Ha'aretz has a nice profile on a Chabad woman living in Kiryat Belz, Jerusalem. She is an attorney, and shares an office with her husband, also an attorney. The article points out the problems the family has faced because she is educated and has a profession – the complaints of the neighbors, the modesty patrol harassment, etc. But it all seems tame compared to the usual harassment these types of "progressives" usually face. Why? In part, as the article makes clear, their haredi neighbors do not expect learning from a Chabadnik, so her husband's work, as opposed to full time kollel study, is understandable to them. And she, as a Chabadnik, also gets a bit of a free pass, because Chabad is not taken seriously by other haredim. But still, why such tame opposition?
The woman is certainly an apologist for haredim:
As far as mesuravot get (women whose husbands refuse to grant them a religious divorce) are concerned, she identifies completely with the position of the rabbinical courts and rejects any claim of a humiliating attitude there toward women in general and towards women refused a get in particular. In the cases she represented, she says, the dayanim decided on sanctions against recalcitrant husbands, and would not agree to blackmail on their part.
This testimony flies in the face of so many recorded, documented cases of rabbinic court failure and corruption. Why would her experience with the rabbinic courts be so gentle? Perhaps this:
…Her father, Rabbi Haim Yehuda Rabinowitz, is the head of the rabbinical court in Jerusalem. Her eldest brother is the rabbi of the Western Wall. Another brother is certified as a dayan in rabbinical courts. Although she doesn't appear before her father, she says that people come to her because of the family reputation.…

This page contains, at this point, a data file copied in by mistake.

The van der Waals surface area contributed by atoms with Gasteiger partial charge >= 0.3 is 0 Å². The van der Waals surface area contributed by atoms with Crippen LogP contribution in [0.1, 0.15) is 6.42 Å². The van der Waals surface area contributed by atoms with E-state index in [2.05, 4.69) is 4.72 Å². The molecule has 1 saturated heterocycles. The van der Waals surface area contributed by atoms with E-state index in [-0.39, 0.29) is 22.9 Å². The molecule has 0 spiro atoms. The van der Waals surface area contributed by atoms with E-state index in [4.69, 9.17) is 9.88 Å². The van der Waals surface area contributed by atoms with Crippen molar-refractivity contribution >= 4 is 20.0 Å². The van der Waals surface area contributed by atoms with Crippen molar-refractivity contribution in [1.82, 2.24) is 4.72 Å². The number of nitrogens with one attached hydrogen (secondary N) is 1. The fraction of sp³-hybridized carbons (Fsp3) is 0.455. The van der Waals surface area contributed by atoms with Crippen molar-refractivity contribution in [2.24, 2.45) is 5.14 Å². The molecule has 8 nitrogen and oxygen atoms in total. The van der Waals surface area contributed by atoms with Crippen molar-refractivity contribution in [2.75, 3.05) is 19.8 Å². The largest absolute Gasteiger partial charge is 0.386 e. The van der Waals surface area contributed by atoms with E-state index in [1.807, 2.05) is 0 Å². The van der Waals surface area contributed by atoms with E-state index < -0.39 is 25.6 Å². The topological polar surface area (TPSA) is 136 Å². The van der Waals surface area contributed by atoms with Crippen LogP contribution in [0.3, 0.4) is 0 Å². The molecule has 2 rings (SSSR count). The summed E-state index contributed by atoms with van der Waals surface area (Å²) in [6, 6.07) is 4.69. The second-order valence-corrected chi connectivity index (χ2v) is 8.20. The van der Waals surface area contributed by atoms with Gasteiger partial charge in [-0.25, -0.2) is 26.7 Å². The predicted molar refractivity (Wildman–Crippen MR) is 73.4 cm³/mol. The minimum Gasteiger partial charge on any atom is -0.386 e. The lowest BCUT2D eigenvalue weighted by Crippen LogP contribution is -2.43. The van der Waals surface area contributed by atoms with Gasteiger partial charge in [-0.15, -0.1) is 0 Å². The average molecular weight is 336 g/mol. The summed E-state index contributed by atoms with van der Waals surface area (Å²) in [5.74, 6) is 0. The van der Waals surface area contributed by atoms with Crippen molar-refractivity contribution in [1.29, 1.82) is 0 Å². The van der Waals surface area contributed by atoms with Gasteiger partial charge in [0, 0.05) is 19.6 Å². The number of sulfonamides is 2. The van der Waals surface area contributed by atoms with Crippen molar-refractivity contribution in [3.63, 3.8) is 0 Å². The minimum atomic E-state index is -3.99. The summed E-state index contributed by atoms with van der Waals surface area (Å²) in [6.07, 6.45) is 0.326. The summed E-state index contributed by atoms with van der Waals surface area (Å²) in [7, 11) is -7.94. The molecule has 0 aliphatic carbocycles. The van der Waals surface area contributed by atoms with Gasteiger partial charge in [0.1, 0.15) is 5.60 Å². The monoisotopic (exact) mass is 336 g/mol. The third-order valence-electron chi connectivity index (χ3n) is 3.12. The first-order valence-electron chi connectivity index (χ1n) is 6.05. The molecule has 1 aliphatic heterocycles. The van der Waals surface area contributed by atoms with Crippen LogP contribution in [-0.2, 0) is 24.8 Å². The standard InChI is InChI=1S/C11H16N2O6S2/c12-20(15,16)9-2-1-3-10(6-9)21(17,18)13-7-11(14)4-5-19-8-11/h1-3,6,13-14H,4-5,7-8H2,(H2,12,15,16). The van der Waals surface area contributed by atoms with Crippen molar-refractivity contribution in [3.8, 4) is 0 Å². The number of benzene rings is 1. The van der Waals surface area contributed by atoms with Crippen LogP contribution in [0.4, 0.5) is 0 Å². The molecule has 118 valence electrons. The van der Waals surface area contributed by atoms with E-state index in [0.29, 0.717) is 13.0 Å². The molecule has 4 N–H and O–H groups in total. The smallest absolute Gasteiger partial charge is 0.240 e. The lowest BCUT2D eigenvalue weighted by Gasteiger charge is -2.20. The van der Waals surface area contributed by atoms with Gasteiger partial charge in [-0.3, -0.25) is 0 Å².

Yes, that's right. she has protektzia. Her older brother is very close to Rabbi Elyashiv. Another brother sits on the rabbinical courts. Her father heads Jerusalem's rabbinical courts. And a first cousin, the son of the Western Wall rabbi, was just named as a religious judge in the appointment scandal. His appointment, along with more than one dozen others, was just voided by the attorney general due to irregularities and cronyism in the selection process.
When Rabinowitz-Naftalin says she does not appear before her father, she tells a partial truth. She does not appear in rabibnical courts; her husband Shaul does. They have a joint practice. As she mentions earlier in the piece, he pleads before the rabbinical courts, she before the secular courts.
No wonder the rabbinical courts treat their clients better than average. In Israel, especially in harediland, who you know and who you are related to is more important than truth. And who you know leads to money:
Relative to a young ultra-Orthodox couple, they enjoy economic prosperity, but not in an ostentatious manner. "I salute the families among us who live on bread and margarine," she says, "but I grew up in a home where we lacked for nothing, and I don't scrimp on food for the children." The couple go to restaurants, and a few times a year, on holidays, they travel abroad. "We have to get out," she says. "The work creates an emotional burden." Northern Italy and Switzerland are the preferred locales. Recently they were in Palma de Majorca…
In Israel, especially in harediland, conflicts of interest are not a bad thing – they are simply ways to increase the revenue stream. Gila Rabinowitz-Naftalin and her husband Shaul, both young and both only recently in law practice, can take advantage of an accident of birth and luck of marriage for significant financial gain. This is good for her clients, to be sure, even if expensive; but it is bad for society as a whole.